Although this is a significant official step, much needs to be done by the government to address current problems and issues that affect the rights of persons with disabilities including their access to resources and opportunities especially in education and employment. Service provisions to persons with disabilities in Ghana are run mainly by nongovernmental organizations with limited resources. Participants in this study from such organizations complained that not much progress has been made in the last six years since the Persons with Disability Act (Act 715), was passed.
Mobilizing Communities for Action
To make a positive difference in the lives of persons with disabilities in Ghana, there is the need effective country-wide community education campaigns aimed at eliminating the myths, negative perceptions, stereotyping, superstitions and their resultant discrimination and marginalization of persons with disabilities. There is also the need for mobilization and community support for services directed at persons with disabilities. These public education and community mobilization campaigns should be aimed at getting people to recognize and accept persons with disabilities as people first. They should not be tagged with their disabilities as illness that needs to be cured: the clarion call should be that: a person is a person, with a physical or psychiatric problem. These will hopefully lead to eventual public support and acceptance and the inclusion of persons with disabilities as normal, important and productive members of society.
Social Work Practice with Persons with Disabilities
Bigby and Frawley (2010) state that just like in any other field of social work practice, there are a number of ways to work, both at the individual and structural levels, to redress disadvantages, improve quality of life, and bring about social change to reduce discrimination and oppression that result from the unfortunate situations that persons with disabilities find themselves in Ghanaian society.
The situation is even more critical in the field of education where children with disabilities are still segregated to special schools. All children are capable of learning and becoming recipients of quality education if the right atmosphere of inclusion and acceptance are created (Mittler, et al. 2002). The fields of mental health and social services have a long history of focusing on the deficits, problem behaviors, and pathologies of clients. This is known as the deficit-based approach.
There is however new approaches in the field of social work towards clients including Social Work Practice with clients with disabilities. Rather than focusing on the disability and perceived weaknesses or deficits of the individual, there is a new push for social services to discover and work with individual and family functioning and strengths. This is known as the Strength-Based Approach (Bertolino, 2010). At the foundation of the strength-based approach is the belief that clients (service users) have unique talents, skills, and life events, in addition to specific unmet needs. These clients with unique talents, certainly, include persons with disabilities.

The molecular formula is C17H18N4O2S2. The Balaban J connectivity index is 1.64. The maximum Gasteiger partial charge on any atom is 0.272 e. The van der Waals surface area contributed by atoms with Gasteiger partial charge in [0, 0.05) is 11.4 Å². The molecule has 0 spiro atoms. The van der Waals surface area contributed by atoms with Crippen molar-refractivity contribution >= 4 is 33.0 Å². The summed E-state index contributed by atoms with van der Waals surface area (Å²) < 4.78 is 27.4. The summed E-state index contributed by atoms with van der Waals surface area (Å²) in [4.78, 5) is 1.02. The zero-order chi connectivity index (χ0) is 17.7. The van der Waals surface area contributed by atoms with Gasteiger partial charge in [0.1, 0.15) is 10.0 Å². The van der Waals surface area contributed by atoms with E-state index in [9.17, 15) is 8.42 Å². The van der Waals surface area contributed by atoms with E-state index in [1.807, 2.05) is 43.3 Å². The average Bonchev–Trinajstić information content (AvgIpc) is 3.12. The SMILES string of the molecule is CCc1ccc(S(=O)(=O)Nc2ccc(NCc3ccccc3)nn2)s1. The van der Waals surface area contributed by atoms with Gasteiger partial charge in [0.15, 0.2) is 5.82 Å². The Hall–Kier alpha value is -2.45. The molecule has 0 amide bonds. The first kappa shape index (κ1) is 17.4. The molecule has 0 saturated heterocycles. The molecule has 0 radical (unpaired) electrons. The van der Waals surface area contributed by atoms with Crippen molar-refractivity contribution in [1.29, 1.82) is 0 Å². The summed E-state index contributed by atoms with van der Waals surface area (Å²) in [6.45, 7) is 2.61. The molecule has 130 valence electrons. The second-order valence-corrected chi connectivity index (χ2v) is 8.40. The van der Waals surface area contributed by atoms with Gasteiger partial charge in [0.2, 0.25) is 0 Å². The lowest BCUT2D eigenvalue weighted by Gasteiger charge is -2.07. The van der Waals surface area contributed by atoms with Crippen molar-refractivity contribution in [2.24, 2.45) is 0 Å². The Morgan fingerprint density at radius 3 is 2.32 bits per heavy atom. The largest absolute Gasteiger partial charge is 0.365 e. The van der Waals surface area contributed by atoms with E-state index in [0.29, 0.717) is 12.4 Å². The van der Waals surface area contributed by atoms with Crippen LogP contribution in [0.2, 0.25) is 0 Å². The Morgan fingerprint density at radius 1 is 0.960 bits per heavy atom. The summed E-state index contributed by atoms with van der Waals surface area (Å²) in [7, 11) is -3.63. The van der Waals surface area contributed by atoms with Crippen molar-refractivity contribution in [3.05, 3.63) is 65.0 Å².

To make a positive difference in the lives of persons with disabilities in Ghana, there is the need effective country-wide community education campaigns aimed at eliminating the myths, negative perceptions, stereotyping, superstitions and their resultant discrimination and marginalization of persons with disabilities
Strengths-Based Practice uses peoples’ personal strengths to aid in recovery and empowerment (Bertolino, et al. 2009). It avoids the use of stigmatizing language or terminology which clients sometimes use on themselves and eventually accept as their situation. Persons with disabilities in Ghanaian society have strengths like other citizens that can be utilized and built upon to help them achieve and enjoy good quality of life. There is increasing emphasis on quality of life as a leading concept regarding services for persons with disabilities, and social workers can facilitate this development by ensuring that public facilities and resources are equally available to persons with disabilities to give them the same opportunities to experience meaningful social lives (Reiter & Vitani, 2007).
Disability is understood as an unequal relationship within a society in which the needs of people with impairments are often given little or no consideration. The fact that disability results from the interaction between persons with impairments and attitudinal and environmental barriers that hinder their full and effective participation in society on an equal basis with others implies that disability is not an attribute of the person (WHO, 2011). The disability may be a social construct resulting from societal structures erected sometimes unintentionally due to entrenched attitudes. Removing such barriers that hinder the day-to-day lives of people with disabilities is therefore critical to improving their social participation (UNDP, 2007).
Regardless of the areas where we live or work, it is very likely that at some point, we will come into contact with persons with some forms of disability. In order to overcome or avoid stigma and discrimination faced by our neighbors, friends, family and co-workers with disabilities, we must take action, challenge and provide a voice for those affected by stigma in their quest for wellness and quality of life free from stigmas and discrimination.
More importantly, we must change the way we perceive, and the way we speak about our clients who have disabilities. Stigmatizing labels and client behavior descriptors must be avoided. In summary, social workers can play diverse roles to foster social and educational inclusion for persons with disabilities in Ghanaian society (Teasley, 2004). They can also be good advocates for helping to design policy and practice frameworks that guide the whole Ghanaian society as it strives towards inclusion of persons with disabilities.